“You think that you can just kill me and my family and walk free?” Anderson asked hoarsely, voice distorted with blood.

“How do you know the fate of your children?” Alastor asked calmly. The cold, unforgiving embrace of death was better than another wretched night in his “house”.

“The dead knows. The dead always knows.” Anderson said.

With a glass shard that was similar to the one Alastor had killed him with, Anderson stabbed him in the stomach.

A soft, slow smile appeared on Alastor’s lips. Death was quite…interesting.


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Points: 30
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Thu Sep 28, 2023 11:53 pm
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chunkybean77 wrote a review...



Ooooooh, this is creepy. I thought you did a great job showing the narrator's bitterness. The scene with the children definitely caught me off-guard. I especially like this description: "What did Alastor have? Nothing. A house that was crumbling, leaking out dirtied, past rain. The very walls smelled of rat droppings and mildew, threatening to cave him in." It's unique but not overly so. I love Alastor's character but I think even more development would be great, especially on his motivation. (Usually killers don't escalate so quickly, so maybe you drop hints of his pyscho behaviour beforehand, to make it more subtly disturbing before the buildup). That being said, great story!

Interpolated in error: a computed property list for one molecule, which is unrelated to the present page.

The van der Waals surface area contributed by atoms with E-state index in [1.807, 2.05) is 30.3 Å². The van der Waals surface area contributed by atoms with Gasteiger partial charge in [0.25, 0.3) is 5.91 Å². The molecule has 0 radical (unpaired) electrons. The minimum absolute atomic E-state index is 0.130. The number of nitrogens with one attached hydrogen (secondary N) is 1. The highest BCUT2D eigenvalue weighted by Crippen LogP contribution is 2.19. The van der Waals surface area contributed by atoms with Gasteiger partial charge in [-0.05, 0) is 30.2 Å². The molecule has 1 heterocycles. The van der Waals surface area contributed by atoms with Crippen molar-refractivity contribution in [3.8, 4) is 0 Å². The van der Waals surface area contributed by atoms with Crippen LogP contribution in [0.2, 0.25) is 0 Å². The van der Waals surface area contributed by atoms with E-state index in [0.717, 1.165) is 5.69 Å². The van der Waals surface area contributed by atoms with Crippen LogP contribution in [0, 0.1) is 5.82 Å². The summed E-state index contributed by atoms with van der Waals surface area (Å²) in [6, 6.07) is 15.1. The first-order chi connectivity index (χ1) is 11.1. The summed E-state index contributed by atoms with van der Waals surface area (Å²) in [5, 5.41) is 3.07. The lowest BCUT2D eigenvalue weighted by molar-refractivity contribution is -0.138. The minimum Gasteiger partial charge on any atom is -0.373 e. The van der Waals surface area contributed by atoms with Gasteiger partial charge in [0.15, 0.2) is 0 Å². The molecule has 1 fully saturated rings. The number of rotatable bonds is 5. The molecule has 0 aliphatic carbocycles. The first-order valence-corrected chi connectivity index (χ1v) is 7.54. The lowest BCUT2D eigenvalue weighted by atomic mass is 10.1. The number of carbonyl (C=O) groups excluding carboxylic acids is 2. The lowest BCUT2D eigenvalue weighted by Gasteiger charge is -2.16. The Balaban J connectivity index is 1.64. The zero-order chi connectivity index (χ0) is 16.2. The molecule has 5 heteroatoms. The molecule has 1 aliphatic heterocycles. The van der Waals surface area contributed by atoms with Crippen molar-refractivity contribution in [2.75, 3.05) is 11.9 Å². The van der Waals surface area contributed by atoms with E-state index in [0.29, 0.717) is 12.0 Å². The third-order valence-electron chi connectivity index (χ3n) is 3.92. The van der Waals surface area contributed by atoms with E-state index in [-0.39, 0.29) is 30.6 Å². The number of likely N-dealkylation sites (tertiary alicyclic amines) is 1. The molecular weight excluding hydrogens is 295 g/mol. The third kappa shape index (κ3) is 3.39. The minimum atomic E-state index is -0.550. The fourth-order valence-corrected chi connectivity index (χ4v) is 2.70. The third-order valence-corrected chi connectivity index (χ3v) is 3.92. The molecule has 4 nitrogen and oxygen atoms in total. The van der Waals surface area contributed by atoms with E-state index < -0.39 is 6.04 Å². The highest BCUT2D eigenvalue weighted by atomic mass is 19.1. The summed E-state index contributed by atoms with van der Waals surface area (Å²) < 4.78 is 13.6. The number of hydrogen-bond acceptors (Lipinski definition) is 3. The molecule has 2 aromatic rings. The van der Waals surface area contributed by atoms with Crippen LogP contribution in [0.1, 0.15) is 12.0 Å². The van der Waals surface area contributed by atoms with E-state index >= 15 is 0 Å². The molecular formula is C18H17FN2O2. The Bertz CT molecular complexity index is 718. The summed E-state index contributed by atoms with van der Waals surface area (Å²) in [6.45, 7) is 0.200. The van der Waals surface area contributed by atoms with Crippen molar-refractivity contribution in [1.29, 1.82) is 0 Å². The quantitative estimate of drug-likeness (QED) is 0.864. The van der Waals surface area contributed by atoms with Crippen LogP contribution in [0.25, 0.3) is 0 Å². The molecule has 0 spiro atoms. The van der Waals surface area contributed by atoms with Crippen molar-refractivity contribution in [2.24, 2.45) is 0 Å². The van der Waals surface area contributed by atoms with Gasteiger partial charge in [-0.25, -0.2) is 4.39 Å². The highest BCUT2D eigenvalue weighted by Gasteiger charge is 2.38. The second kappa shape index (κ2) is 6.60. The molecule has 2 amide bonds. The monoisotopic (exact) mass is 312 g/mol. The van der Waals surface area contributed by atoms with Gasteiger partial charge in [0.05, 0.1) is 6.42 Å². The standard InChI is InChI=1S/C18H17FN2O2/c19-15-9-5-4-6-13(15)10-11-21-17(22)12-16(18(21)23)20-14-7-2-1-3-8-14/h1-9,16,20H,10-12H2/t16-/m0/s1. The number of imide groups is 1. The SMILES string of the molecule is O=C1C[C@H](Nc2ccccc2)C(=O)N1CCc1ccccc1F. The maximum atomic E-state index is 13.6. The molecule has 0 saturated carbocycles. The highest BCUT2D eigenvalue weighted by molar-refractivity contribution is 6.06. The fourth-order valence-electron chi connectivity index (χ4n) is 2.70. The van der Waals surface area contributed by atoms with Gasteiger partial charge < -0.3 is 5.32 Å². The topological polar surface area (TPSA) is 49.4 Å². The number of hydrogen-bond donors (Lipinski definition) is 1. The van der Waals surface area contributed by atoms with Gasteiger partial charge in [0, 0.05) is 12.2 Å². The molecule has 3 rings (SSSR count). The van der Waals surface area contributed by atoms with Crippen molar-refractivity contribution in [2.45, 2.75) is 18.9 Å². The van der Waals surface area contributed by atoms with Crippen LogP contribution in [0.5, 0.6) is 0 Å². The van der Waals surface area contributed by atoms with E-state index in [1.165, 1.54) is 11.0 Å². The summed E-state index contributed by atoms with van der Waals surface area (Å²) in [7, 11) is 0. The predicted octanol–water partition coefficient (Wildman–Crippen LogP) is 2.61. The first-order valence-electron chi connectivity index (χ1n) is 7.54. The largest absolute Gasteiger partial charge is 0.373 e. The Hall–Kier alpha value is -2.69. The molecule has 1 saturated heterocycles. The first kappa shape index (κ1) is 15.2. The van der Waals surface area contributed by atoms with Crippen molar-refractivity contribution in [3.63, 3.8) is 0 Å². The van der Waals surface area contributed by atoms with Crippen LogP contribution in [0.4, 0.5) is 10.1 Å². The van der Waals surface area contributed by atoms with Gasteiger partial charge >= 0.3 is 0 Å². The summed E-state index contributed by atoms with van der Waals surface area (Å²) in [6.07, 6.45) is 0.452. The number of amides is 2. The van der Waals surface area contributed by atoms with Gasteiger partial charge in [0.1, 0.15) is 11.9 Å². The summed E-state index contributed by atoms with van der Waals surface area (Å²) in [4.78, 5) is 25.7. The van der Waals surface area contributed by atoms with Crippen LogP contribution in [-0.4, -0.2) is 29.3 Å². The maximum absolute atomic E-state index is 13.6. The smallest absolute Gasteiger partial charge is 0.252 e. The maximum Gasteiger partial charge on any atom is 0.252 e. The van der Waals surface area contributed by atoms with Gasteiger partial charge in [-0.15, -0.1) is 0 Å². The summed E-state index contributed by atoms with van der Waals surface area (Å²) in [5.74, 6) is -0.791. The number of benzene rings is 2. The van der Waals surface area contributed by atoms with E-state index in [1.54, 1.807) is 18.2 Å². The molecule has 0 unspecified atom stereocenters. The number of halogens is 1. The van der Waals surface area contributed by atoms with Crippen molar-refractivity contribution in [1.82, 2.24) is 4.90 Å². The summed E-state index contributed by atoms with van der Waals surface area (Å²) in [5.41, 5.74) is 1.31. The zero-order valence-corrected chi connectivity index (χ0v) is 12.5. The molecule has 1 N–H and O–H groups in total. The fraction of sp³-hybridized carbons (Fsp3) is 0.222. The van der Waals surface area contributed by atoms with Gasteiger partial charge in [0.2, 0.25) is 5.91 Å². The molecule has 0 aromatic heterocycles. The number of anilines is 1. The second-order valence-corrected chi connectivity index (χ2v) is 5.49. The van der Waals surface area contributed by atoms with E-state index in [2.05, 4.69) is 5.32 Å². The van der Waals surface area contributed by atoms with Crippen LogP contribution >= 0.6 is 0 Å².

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Thu Sep 28, 2023 11:51 pm
chunkybean77 says...






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1485 Reviews

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Wed Sep 27, 2023 7:44 pm
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IcyFlame wrote a review...



Hey vampricone, Icy here for a quick review!

Ok I think the plot in this is certainly interesting, and the character of Alastor is easily one of the most compelling you've written so far. But I found the pacing and the build up confusing - Alastor goes from seemingly just hating Anderson to committing multiple murders?

There's very little build up. For example, he talks about the two children and seemingly wants to really connect with them (although I confess I don't know why he thinks talking about swimming will achieve that) as though he likes them. Then suddenly they don't deserve to live and he pushes them off a bridge? At this point we don't even know they're Anderson's children so it just doesn't seem to make sense.

I like the ideas and characters here, but I think the progression needs to be slower and more explained to allow me to really get into the story properly.

Hope this helped!

Icy





Follow your passion, stay true to yourself, never follow someone else’s path unless you’re in the woods and you’re lost and you see a path then by all means you should follow that.
— Ellen Degeneres